Communication is the key

AL STRACHAN -- Toronto Sun

, Last Updated: 9:26 AM ET

RALEIGH, N.C. -- In theory, it's a simple, basic play. The goalie stops the puck behind the net and gives it to the defenceman, the guy whose job it is to get the offence rolling.

But when a play of that nature turned into a disaster for the Edmonton Oilers on Monday in the opener of the Stanley Cup final against the Carolina Hurricanes, it became evident that it's nowhere near as simple and basic as it appears to be.

Any National Hockey League defenceman will tell you that the success of the play depends primarily on communication between the goaltender and the defenceman.

But how do you communicate when an exuberant crowd is screaming at the top of its lungs?

You don't. In that situation, you have to rely on expectations that have been built up in practices and in previous games -- areas in which, in this instance, the Oilers sadly were deficient.

Starting goaltender Dwayne Roloson had been injured with less than six mInutes remaining in the game, and replacing him was Ty Conklin, who hadn't seen any action since the regular season.

The Oilers had so little expectation of using their backup goalie that they had simply alternated the responsibility throughout the playoffs. One night it would be Jussi Markkanen; the next it would be Conklin. What difference could it make?

But suddenly, there was Conklin trying to make a handoff to Jason Smith with Carolina forward Rod Brind'Amour bearing down. The puck got tangled up in Smith's skates, and Brind'Amour promptly fished it out and put it into the open net.

It was a fortuitous play, but, really, Brind'Amour shouldn't have had the opportunity. Conklin had the puck on his stick behind the net. Then, with Smith right on top of him, tried to make a backhand pass. He was too close to Smith to make that play.

Veteran defenceman Glen Wesley knew how the mistake could happen. "You're sitting on the bench for 55 minutes," he said, "then all of a sudden, you're in the game and your mind may not be the sharpest in a situation like that."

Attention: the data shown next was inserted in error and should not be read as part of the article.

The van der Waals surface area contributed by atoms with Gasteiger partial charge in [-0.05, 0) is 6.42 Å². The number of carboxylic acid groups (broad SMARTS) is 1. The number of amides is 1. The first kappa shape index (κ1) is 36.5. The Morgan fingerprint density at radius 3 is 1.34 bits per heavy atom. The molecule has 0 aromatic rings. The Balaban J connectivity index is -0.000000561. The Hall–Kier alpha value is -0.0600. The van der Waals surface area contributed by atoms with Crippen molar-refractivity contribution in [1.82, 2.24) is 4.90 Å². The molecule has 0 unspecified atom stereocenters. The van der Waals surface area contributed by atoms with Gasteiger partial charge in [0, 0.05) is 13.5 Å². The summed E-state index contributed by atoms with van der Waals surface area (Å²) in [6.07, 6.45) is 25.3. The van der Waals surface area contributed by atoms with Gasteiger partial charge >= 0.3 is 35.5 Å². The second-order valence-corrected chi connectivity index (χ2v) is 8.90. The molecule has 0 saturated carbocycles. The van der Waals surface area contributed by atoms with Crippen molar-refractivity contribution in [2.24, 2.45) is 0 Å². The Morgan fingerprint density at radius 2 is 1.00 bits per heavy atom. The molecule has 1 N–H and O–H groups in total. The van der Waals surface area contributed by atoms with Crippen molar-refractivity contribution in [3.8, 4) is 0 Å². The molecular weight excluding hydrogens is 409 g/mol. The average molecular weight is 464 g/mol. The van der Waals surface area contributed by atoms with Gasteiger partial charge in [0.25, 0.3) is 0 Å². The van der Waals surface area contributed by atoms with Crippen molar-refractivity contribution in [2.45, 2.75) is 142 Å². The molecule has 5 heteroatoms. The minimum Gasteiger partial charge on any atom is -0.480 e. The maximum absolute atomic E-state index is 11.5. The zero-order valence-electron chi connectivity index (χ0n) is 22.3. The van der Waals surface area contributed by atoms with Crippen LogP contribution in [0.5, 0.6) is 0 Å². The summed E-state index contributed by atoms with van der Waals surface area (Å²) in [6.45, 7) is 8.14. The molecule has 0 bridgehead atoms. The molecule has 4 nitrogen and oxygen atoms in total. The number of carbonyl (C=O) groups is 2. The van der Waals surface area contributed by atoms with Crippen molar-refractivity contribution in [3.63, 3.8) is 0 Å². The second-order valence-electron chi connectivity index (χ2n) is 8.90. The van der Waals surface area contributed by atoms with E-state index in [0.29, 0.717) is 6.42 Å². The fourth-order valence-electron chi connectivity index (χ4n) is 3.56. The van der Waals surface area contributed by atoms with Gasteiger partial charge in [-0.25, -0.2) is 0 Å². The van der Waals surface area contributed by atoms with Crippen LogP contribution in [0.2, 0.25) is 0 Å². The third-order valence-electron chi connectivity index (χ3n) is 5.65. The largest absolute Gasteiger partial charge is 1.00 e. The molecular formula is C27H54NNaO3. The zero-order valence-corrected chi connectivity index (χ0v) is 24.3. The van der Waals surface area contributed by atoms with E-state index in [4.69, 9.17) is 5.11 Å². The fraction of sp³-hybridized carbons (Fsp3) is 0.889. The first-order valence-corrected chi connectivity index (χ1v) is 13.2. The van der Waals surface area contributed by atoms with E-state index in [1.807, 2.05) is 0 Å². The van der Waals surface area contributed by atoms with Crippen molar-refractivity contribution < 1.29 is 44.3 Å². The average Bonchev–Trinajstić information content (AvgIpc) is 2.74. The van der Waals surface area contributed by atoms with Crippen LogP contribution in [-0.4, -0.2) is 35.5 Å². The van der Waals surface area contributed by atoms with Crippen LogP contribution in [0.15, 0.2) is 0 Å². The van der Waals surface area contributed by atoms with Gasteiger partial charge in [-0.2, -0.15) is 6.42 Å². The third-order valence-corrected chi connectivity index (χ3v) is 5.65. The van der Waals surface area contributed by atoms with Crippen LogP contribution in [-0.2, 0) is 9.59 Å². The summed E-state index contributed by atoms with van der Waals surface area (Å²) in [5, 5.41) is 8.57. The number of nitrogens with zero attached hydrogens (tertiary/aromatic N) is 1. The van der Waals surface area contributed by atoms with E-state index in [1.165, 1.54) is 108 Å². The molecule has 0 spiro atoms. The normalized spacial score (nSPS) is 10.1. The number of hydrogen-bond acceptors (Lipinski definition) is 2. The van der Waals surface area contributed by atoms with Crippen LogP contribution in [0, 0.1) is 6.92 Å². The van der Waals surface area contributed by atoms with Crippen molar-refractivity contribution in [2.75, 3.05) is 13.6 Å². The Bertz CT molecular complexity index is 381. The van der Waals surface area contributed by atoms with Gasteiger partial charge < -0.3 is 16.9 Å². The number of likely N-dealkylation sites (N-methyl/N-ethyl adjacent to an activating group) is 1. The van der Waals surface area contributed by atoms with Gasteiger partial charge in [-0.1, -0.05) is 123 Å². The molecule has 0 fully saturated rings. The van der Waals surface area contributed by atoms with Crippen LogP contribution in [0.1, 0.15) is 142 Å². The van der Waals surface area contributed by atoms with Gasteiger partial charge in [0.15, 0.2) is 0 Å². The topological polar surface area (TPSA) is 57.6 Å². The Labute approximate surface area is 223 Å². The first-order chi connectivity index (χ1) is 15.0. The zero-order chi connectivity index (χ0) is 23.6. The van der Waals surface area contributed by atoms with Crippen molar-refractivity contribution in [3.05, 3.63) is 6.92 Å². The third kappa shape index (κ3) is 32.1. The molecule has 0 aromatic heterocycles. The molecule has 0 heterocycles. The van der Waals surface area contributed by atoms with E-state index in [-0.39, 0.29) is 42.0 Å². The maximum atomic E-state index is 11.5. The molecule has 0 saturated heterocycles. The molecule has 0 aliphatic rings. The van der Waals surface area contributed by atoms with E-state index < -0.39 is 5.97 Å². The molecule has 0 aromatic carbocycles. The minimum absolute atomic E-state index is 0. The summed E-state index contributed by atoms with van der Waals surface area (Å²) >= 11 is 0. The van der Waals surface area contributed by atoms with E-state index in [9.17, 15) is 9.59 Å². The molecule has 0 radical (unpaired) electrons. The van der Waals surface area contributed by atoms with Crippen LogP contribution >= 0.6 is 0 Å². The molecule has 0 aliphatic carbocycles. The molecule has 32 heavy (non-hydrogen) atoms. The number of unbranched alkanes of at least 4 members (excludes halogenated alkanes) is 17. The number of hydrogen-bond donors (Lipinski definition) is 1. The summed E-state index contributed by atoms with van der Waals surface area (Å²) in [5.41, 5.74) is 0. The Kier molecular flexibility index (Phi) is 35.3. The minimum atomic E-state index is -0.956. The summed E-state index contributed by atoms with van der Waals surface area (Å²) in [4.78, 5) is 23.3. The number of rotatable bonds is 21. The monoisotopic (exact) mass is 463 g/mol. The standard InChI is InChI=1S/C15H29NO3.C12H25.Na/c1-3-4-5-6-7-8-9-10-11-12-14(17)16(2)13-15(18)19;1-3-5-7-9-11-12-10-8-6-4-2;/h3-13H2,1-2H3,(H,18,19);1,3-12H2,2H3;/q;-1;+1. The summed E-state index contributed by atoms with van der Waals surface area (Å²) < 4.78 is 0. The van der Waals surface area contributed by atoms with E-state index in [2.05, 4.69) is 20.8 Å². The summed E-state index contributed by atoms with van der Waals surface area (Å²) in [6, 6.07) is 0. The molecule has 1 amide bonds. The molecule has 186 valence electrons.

But at the same time, Smith probably should not have been so close. The defenceman's responsibility, Wesley said, is clear: "Get out of his way."

But it's not black and white.

"It's difficult," Wesley said, "for any goaltender who comes in cold to a situation like this, and as a defenceman, to read off the goaltender. The bottom line is communication. You have to have that."

So we're back where we started. Communication is the key, but you can't communicate. You do what you feel is best and by the time you realize the other guy has the same idea, it's too late.

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"It's not a grave error or anything like that," Smith said. "If we had been more vocal, maybe it would have worked out better.

"Every situation is different. Sometimes the goalie makes the play. Sometimes you feel as a defencemen you can come and pick up the puck and make the play yourself. Obviously it didn't work out well for us."

But if there's any consolation for the Oilers, it is that when the series shifts to Edmonton for Saturday's Game 3, it will be the Hurricanes who have to cope with howling fans.

"Those young San Jose defencemen are skilled and really good," Oilers defenceman Steve Staios said, "but early in the (second-round) games when we were playing them, you could see it.

"You'd dump it in and the crowd's going berserk in our building and they don't know where to go with it. They're trying to look for each other. That's where that home-ice advantage comes in."

After that heart-breaking loss on Monday, the Oilers need every advantage they can get.


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